While I'm a mere 40 years of age, I have gone through the downsizing process already. Basically, I stopped the trend I started years ago, going from 35mm to 120, and then 'graduated' to 4x5 via two different cameras, and finally 5x7. Upon acquiring the 5x7 I stopped and wondered why I was doing it, and sold off my 4x5 kit to focus on medium format.
My realization was that I really didn't see any benefit to shooting 4x5 compared to 120. Quality of the final print is not even a consideration, because with good medium format lenses, and films like TMax, Acros and Delta, it's already ridiculously good. It's maybe besides the fact, but since I've fallen in love with the 35mm format again, and prefer it over any other camera.

So for me the downsizing was primarily for practical reasons, but it also helped consolidate my camera collection, growing with all sorts of unnecessary gadgets that I really didn't need, and just boiled it down to a few really solid cameras. Hasselblad 500 system, Leica M2 system, a Pentax KX system, and a nice Rollei 35. Those are my main cameras and I really don't see much need to ever get something else. Finally, it does offer some health benefits for me, simply because I am very tall, and sense budding back problems that will only get worse by schlepping around an enormous backpack.

What it ultimately resulted in is the use of fewer cameras, which means more consistent output. It helps me get more familiar with each camera I use, to the point that they are very much second nature, and intuitive tools to use. The benefit is that they get out of the way when I use them; I don't have to think about what to do. This also helps me generating more consistent output.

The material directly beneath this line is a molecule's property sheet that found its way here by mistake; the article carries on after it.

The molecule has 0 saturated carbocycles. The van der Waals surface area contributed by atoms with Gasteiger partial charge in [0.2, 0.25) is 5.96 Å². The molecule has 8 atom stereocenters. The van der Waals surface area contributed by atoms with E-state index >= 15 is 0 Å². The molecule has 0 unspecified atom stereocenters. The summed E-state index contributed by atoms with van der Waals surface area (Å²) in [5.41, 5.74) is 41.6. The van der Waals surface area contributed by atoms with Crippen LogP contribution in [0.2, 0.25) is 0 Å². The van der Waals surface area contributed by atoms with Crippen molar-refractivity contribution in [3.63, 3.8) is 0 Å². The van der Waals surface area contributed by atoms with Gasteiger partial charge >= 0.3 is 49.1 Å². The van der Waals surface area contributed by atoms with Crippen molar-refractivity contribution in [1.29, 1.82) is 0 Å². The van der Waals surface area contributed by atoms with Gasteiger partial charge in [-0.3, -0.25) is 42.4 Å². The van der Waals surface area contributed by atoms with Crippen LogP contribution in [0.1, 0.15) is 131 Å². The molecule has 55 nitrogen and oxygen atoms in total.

So now there's this profound peace of mind of knowing that whichever camera of mine I pick up and use, it'll be an intuitive tool to just enjoy what's in front of the lens, creating negatives that I know practically at the time of exposure how they need to be printed in the darkroom. I recognize negative contrast upfront, focus and depth of field, and also have confidence that I nailed the shot, for the most part. There's tremendous freedom of creativity in that, because now I am free to focus on the areas where I most need to improve - with vision, content, gesture, emotion, framing, and so on. I'm a staunch believer that simplicity helps vision; getting away from focusing too much on the camera, equipment, film, developers, etc, is a step closer to getting down to what truly matters - the prints.

My point is, regarding your request, that I don't think that necessarily age has all that much to do with it, but rather to find something that suits our vision, our idea of fun, weed out the unwanted elements that get in the way, and select a couple of tools that help us achieve what we want to achieve. The benefit is that this allows us to really focus on the photography, which to me IS the print. Without it, there isn't photography.

I hope that makes sense, and that it might contribute some inkling of benefit to the choices that lie ahead for you.